It further justifies the fact that the family is standing outside the vandalized structure because they are shocked at what had just happened. The predicament is reflected in the woman and the young girl’s faces. Nonetheless, the man seemed happy because his family was safe and that they had just arrived after the incident had taken place. This is because the man was the only family member smiling at the photographer. He was also tightly holding onto his baby boy, which is an indication that he loved his family and cared about their safety and wellbeing. The young girl and young boy were looking at the photographer as they tried to understand what he/she was doing.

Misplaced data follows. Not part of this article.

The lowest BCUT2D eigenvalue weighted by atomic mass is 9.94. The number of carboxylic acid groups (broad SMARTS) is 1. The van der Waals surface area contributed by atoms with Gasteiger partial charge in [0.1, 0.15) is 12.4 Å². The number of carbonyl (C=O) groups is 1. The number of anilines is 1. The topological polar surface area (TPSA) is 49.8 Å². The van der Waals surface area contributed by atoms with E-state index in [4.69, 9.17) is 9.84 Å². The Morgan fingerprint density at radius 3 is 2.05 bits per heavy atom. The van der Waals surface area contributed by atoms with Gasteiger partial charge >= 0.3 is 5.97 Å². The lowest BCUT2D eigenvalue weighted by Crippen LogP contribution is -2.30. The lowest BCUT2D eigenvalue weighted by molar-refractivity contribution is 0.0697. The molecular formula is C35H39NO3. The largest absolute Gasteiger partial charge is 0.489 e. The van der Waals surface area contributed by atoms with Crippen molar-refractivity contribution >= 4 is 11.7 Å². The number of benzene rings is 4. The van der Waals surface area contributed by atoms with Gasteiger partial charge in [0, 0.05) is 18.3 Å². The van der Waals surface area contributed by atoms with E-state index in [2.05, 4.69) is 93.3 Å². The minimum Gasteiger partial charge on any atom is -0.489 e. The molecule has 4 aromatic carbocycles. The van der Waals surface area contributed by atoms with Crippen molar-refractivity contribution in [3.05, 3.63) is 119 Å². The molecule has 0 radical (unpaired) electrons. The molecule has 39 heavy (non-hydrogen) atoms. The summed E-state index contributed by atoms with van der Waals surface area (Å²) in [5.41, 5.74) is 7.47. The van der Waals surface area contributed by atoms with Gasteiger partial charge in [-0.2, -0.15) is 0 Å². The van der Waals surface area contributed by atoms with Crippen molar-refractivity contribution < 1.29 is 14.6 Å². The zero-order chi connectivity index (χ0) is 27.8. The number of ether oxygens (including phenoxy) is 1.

Connotatively, the image elicits subjective meaning. First, it is evident that the picture has additional symbolic meaning. In this case, the signifier is the phrase “No Japs Wanted” which indicates some xenophobia towards the Japanese. This is because the phrase appears more than once on the damaged property. The double appearance of the words “No Japs Wanted” on one side of the garage suggest that those who made the graffiti left the scene in a hurry. This is because the statement is grammatically wrong because the sentence should have been “We/I don’t want Japanese around.” In addition, the space between the letters is uneven. This suggests that the person did the painting in a hurry because there was little attention to enhancing the fineness of the graffiti. Besides that, the person who came up with the graffiti was using spray paint and the presence of ink outside the painting body of the words would support the notion that the individual was in a hurry to leave the scene. This may prompt a speculation that the individuals were rounding torching a Japanese neighborhood and had many houses and structures to vandalize.